The issue with Suggested Edits was that it only worked on the desktop version of Google Docs, and not on the iOS app. The best that Google offered was a way for me to see suggestions other people made and approve or reject them — there was no way for me to suggest changes to a document from my iPad. (Trying to access a Google Docs file in Safari or Chrome on the iPad presented roadblocks as well, as Docs is even less capable in a mobile browser than it is as a mobile app.) This basically meant that while I could do many parts of my job — read, write, email, Slack, etc. — with my iPad, I could never rely on it fully.
That all changed this week when Google finally released full support for Suggested Edits in the mobile Docs apps. With this update, I can now read, approve, reject, and even add edit suggestions to a Docs file, all from my iPad Pro and Smart Keyboard. I can now say that I can do the majority of my job with my iPad and I don’t necessarily need a laptop anymore.
I’m not interested in giving up my laptop anytime soon — it’s still more comfortable to work on than an iPad and it’s more efficient to use when I’m juggling a bunch of tasks at once. I also occasionally have to work with RAW image files, which is still too much of a chore with the iPad.
But it does mean that I can now leave my laptop at the office and still get all of my work done on my commute home or later in the evening. I don’t need to schlep a full laptop around — my iPad and its keyboard are enough to do the vast majority of tasks I need to accomplish.
Right now, there are still plenty of reasons why someone would prefer to work on a laptop instead of an iPad. But it seems that each day, those reasons are becoming less and less pronounced. For me, Google Docs was the tipping point. For someone else, it might be the improved multitasking slated to arrive with iOS 11. Or it might be a powerful video or image editing app that has yet to come out.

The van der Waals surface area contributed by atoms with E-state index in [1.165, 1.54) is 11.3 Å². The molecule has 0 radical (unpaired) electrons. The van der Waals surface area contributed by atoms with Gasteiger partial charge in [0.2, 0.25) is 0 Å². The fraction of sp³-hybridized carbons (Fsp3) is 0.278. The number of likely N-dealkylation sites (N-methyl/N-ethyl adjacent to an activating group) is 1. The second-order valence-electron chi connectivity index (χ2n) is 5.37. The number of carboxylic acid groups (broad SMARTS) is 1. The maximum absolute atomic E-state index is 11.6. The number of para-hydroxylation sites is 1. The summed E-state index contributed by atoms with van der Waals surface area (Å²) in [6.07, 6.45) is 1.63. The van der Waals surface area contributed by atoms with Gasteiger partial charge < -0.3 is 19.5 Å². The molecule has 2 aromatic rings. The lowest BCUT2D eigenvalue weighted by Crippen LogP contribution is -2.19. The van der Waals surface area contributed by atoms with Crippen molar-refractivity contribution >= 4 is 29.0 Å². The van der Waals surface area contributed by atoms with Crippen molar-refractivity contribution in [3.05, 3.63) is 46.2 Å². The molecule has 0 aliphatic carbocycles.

Once you get over your specific roadblock, it becomes easier to see why devices like the iPad, with touchscreen input, always-on cellular connectivity, and far superior portability, feel much more like the bold future of computing than a traditional laptop with its worse battery life and portability and legacy operating system.
It all comes down to using the iPad for what we’ve traditionally considered “work”: sitting down at a desk, doing things with files, and collaborating with others. Once enough of these frustrations have gone away, it’s the things the iPad is better than a laptop at that’ll make the real difference.
Tiny robots crawl through mouse’s stomach to heal ulcers
By Timothy Revell
Tiny robotic drug deliveries could soon be treating diseases inside your body. For the first time, micromotors – autonomous vehicles the width of a human hair – have cured bacterial infections in the stomachs of mice, using bubbles to power the transport of antibiotics.
“The movement itself improves the retention of antibiotics on the stomach lining where the bacteria are concentrated,” says Joseph Wang at the University of California San Diego, who led the research with Liangfang Zhang.
In mice with bacterial stomach infections, the team used the micromotors to administer a dose of antibiotics daily for five days. At the end of the treatment, they found their approach was more effective than regular doses of medicine.
The tiny vehicles consist of a spherical magnesium core coated with several different layers that offer protection, treatment, and the ability to stick to stomach walls. After they are swallowed, the magnesium cores react with gastric acid to produce a stream of hydrogen bubbles that propel the motors around. This process briefly reduces acidity in the stomach. The antibiotic layer of the micromotor is sensitive to the surrounding acidity, and when this is lowered, the antibiotics are released.